In 2014, President Obama issued an Executive order making it easy for Entrepreneurs to get visas. However until this past Friday, the Citizenship and Immigration Service (hereinafter CIS) did not issue any guidance as to how this could be achieved. For instance, a computer science major foreign student, studying in the USA, might come up with an idea that would revolutionize current thinking. They might want to build a startup. Right now the only option is an H-1B visa, which is restricted to only 65,000 per year and subject to a lottery. But even if an entrepreneur manages to win that lottery number, the CIS will frown upon the fact that the entrepreneur will own the company that is petitioning for him. They also want the US entity to show capital to demonstrate the ability to pay the Entrepreneur/Employee the proposed H-1B salary. The problem is that banks/venture capitalists won’t lend capital to an entrepreneur without legal status. So it’s a catch 22 situation that doesn’t work.
Under this proposed rule, DHS may parole, on a case-by-case basis, eligible entrepreneurs of startup enterprises:

Who have a significant ownership interest in the startup (at least 15 percent) and have an active and central role to its operations;
Whose startup was formed in the United States within the past three years; and
Whose startup has substantial and demonstrated potential for rapid business growth and job creation, as evidenced by:
Receiving significant investment of capital (at least $345,000) from certain qualified U.S. investors with established records of successful investments;
Receiving significant awards or grants (at least $100,000) from certain federal, state or local government entities; or
Partially satisfying one or both of the above criteria in addition to other reliable and compelling evidence of the startup entity’s substantial potential for rapid growth and job creation.

Under the proposed rule, entrepreneurs may be granted an initial stay of up to two years to oversee and grow their startup entity in the United States. A subsequent request for re-parole (for up to three additional years) would be considered only if the entrepreneur and the startup entity continue to provide a significant public benefit as evidenced by substantial increases in capital investment, revenue or job creation. The notice of proposed rulemaking in the Federal Register invites public comment for 45 days, after which USCIS will address the comments received.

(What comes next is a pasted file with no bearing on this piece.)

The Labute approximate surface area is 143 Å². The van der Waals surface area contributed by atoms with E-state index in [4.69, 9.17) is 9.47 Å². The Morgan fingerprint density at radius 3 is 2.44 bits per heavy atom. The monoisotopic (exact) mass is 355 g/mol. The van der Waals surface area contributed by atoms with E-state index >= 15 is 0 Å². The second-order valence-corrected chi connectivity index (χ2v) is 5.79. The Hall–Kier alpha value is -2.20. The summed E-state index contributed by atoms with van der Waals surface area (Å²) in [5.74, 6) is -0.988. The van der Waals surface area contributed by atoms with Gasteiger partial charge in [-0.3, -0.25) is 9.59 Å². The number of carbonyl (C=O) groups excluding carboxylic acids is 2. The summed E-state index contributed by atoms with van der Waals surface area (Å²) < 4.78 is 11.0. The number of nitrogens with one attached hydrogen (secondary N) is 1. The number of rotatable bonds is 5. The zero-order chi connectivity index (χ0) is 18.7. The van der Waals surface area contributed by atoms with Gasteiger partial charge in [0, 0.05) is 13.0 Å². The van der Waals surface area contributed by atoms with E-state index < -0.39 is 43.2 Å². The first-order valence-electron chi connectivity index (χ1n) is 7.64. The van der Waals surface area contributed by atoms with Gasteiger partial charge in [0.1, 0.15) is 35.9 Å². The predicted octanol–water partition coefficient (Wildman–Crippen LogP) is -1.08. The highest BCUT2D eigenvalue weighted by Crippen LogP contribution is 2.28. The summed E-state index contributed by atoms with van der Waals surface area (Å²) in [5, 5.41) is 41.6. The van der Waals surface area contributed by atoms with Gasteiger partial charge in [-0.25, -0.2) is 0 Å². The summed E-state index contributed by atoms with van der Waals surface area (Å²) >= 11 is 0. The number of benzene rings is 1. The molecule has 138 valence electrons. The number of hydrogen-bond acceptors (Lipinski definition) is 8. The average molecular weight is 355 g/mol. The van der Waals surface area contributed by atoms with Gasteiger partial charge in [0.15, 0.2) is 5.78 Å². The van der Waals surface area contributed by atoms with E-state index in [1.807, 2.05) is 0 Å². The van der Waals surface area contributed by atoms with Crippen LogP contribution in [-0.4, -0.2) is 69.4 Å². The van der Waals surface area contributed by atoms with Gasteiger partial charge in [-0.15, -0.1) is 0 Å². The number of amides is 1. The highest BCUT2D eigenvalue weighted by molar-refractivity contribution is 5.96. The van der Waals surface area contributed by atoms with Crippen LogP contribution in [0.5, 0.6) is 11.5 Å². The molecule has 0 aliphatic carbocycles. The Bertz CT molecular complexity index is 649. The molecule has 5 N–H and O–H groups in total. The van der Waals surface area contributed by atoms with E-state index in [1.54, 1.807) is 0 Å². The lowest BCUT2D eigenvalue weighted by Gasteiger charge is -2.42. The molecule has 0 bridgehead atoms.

1. The proposed rule does not take into effect immediately. It typically takes the Government quite a few months after the comment period to adopt the rule. I personally don’t think this will happen before 2017
2. The rule does not grant permanent status as of now. It just gives temporary stay of up to 5 years
3. Both the Democrats and the Republicans support this rule.
4. This would have been law, due to bipartisan support, but the Democrats wanted “Comprehensive” Reform and not the piecemeal legislation
5. Thus I expect this rule to continue no matter who our next President is.

For more information contact Annie Banerjee

When Natural Disasters happen

By | CIS, Commentary, Immigration Policy | No Comments

The Government works with deadlines. Unlike State Court where lawyers can argue that they are not ready and reset the date of their hearing, we attorneys working with federal agencies have to such leverage. We are given an audit notice by the Department of Labor, and we have to answer in 20 days. No matter if your mother dies, or you have a tragedy. Unlike State court lawyers, we also cannot take holidays, unless some other lawyer covers us.
So what happens when there is an act of nature? I had to file a request for evidence for a case when Hurricane Rita caused Houston to shut down and flee town. I took my fedex envelops with me on a 10 hour journey to Austin, and mailed them from there. However, recently, with major hurricanes, floodings, etc, the Citizenship and Immigration Services issues guidelines. With the advent of websites to contact the Government is relatively easy. However, one will still need the receipt number to communicate with the Government.
When forces of nature happen, the Government offices are immediately closed and appointments are rescheduled. However, the lawyer and the clients are still left with the burden of answering and filing.
With the heavy rains paralyzing Baton Rouge, these are the guidelines from Citizenship and Immigration Services.
USCIS offers immigration relief measures that may help people affected by unforeseen circumstances, such as disasters like the recent severe storms and flooding in Louisiana.
These measures may be available upon request:
• Change of nonimmigrant status or extension of nonimmigrant stay for an individual currently in the United States, even if the request is filed after the authorized period of admission has expired;
• Re-parole of individuals previously granted parole by USCIS;
• Expedited processing of advance parole requests;
• Expedited adjudication of requests for off-campus employment authorization for F-1 students experiencing severe economic hardship;
• Expedited adjudication of employment authorization applications, where appropriate;
• Consideration of fee waivers due to an inability to pay;